Communists.  But not the scary spies of innumerable espionage thrillers or the sad, wan, material-goods-deprived Russkies or the evil minions of Stalin. No, these are the robust, home-grown, outspoken, opinionated, often Jewish but not exclusively so, passionate, in-your-face radicals that have been part of the American fabric from the intellectual brio of the 1930s to the Civil Rights Movement to just-yesterday’s Occupy Wall Street protestors.

Lethem gives us this valuable lesson in American political history in a saga of one family, chiefly through two indomitable women: Rose Zimmer, known as the “Red Queen of Sunnyside, Queens,” and her equally tough-minded daughter, Miriam, and through  the generation that follows. They’ve got far more, shall we say, fierce testicular fortitude than the men in their lives, who include an uppity German Jew, a chess hustler, a black cop and his brilliant son and an Irish folksinger and his son he has with Miriam. Full of vivid, often annoying, yet compelling people, this may be Lethem’s best yet.

Why you’ll like it:

Lethem’s not just telling a story: he’s giving us a valuable perspective on American history, a way to understand a period that’s still a little too close for many to have fully understood it. And he does it by creating characters that go beyond memorable to leaping-off-the-page powerful. He accomplishes this with deep research. mordant humor and breathlessly evocative writing: comparisons to Philip Roth are already mounting.  This is an exhaustive (and perhaps for some, exhausting) journey to the recent past. Hold on to your hats and dive in.

What others are saying:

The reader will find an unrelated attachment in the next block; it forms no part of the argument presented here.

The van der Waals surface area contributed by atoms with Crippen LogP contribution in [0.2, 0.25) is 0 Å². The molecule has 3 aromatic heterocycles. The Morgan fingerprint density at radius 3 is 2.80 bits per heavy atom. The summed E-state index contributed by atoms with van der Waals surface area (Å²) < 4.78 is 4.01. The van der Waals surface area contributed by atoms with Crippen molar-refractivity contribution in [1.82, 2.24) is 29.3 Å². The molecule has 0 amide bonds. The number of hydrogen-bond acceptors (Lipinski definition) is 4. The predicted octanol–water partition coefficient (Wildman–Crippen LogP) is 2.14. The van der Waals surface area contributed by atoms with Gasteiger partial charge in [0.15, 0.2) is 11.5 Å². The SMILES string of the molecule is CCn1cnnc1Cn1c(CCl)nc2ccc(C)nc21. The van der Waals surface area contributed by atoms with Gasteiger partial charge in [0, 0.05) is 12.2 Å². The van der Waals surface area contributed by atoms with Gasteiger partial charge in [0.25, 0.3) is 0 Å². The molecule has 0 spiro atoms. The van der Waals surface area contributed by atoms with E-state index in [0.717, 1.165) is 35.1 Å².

Publishers Weekly says: While collective memory might offer some hazy grasp of McCarthyism and the Hollywood blacklists, all but forgotten is the real American Communist Party and its Depression-era heyday. In this epic and complex new novel, Lethem considers what happened to the ACP, as well as some other questions, about maternal isolation and filial resentment. The book begins with the case of Rose Zimmer, in Queens, New York, who was officially ousted from the party in 1955 for sleeping with a black cop. Rose’s daughter, Miriam, is a teenager at the time, and she soon discovers the pull of Greenwich Village bohemians. Rose’s and Miriam’s stories are interwoven, as the narrative moves back and forth in time, uncovering Rose’s doomed relationships, as well as Miriam’s fiery determination to escape her mother’s rage. Miriam’s son, Sergius, also comes into the story—as a child and an adult, juxtaposing three generations—along with Cicero Lookins, the son of Rose’s black cop boyfriend, an unexpected member of the family by proxy and the most interesting character of the book by far. Cicero formed an unexpected relationship with the bitter, Jewish woman as a kid, and, in turn, became a beneficiary of her intellect. All together, the cast makes for a heady, swirly mix of fascinating, lonely people. Lethem’s writing, as always, packs a witty punch. The epoch each character inhabits is artfully etched and the book is as illuminating of 20th-century American history as it is of the human burden of overcoming alienation.”